10. "Surely (as for) those who persecute (or draw into temptation) believing men and believing women, yet repent not, for them is the punishment of Hell and for them is the punishment of the Burning Fire."
11. "Surely (as for) those who believe and do good deeds, for them are Gardens underneath which rivers flow, that is the great salvation, (the fulfillment of all desires),"
12. "Surely the Grip of thy Lord is severe."
13. "It is He Who creates (everything) from the very beginning and causes to return,"
14. "And He is All-forgiving, All-loving,"
15. "Lord of the 'Arsh (Throne), the Glorious,"
16. The Doer of whatever He wills."
Allah's Punishment for the Persecutors.
After describing, in the former verses, the terrible persecutions carried out by some past generations who burnt the resisting believers, in the following verses it points to the grievous punishment of Allah, for them, in contrast with the great rewards for the believers.
The warning is quite clear:
"Surely (as for) these who persecute (or draw into temptation) believing men and believing women, yet repent not, for them is the punishment of Hell and for them is the punishment of the Burning Fire."
The term /fatanu/ is derived from /fatn/ which originally means 'to try or prove' (as gold in the fire to ascertain its purity), then the term is used in the sense of examination and persecution (by burning) or both. It is also used with the meaning of either punishment or leading into temptation. In this verse, it is used with the meaning of 'punishment and penalty', similar to Sura Zariyat. No. 51, verses 13-14 which say: "(It will be) a Day when they will be tried (and tested) over the Fire!" "Taste ye your trial! this is what ye used to ask to be hastened!".
The words 'yet repent not', in the verse, shows that it is possible for the persecutors to repent, and this signifies the highest Mercy of Allah to the sinners. In the meantime, it warns the pagans of Mecca to leave off with the persecuting of the believers and return to the way of Allah before it is too late.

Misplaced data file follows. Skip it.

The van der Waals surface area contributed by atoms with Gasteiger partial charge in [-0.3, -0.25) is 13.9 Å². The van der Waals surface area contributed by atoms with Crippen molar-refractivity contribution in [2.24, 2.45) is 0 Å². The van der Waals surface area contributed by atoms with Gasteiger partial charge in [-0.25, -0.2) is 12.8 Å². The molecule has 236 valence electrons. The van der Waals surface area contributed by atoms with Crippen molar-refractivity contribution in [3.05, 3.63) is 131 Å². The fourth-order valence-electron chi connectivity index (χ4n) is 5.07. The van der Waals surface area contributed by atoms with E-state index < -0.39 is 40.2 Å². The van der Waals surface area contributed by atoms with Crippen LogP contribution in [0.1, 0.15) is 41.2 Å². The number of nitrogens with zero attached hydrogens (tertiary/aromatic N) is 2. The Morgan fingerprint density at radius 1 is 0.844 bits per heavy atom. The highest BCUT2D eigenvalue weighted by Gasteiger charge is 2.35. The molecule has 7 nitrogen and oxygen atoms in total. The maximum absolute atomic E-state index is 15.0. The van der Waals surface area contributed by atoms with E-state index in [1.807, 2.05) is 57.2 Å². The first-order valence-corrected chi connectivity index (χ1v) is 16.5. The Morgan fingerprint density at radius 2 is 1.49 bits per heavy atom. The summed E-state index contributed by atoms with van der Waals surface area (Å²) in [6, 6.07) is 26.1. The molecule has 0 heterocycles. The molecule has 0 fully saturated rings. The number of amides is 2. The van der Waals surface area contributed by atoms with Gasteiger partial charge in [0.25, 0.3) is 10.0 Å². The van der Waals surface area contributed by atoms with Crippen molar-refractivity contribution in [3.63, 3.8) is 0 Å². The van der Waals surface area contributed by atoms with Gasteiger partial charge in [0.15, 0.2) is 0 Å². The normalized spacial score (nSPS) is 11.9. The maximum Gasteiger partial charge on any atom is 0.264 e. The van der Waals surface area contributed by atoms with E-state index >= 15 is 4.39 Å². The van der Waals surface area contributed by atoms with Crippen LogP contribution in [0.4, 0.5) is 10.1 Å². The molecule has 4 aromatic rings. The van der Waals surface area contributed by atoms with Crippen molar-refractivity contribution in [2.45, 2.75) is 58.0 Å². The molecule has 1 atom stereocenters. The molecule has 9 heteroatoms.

In principal, the Qur'an does not close the door of repentance on anyone. Then, it can be understood that the settlement of the painful punishments are for the improvement of the sinners and returning them to the way of Allah as a consequence.
It is noteworthy that there are two kinds of distinguishing chastisements, mentioned in the verse for the persecutors: the first is 'the punishment of Hell', and the second is 'the punishment of the Blazing Fire'. The case is, perhaps, for the reason that there are many kinds of punishment in Hell, one of which is 'the Blazing Fire' and it is especially mentioned for those persecutors who burnt the believers of Mecca with fire and should be punished with Fire on That Day. But, how different these two kinds of fire are!
Some commentators have cited that 'the punishment of Hell' is for their 'disbelieving' and 'the punishment of the Blazing Fire' is for their deeds of persecuting others.
Then, paying attention to the rewards of the Righteous, it says: "Surely (as for) those who believe and do good deeds, for them are Gardens underneath which rivers flow, that is the great salvation, (the fulfillment of all desires).".
What a great Salvation! What can be better or higher than being the Nearest to Allah, honourably, in the midst of the Gardens of Bliss, the Etemal blessings? But, it should be noted that the essential means of obtaining this 'great Salvation' is 'Belief and doing good deeds'.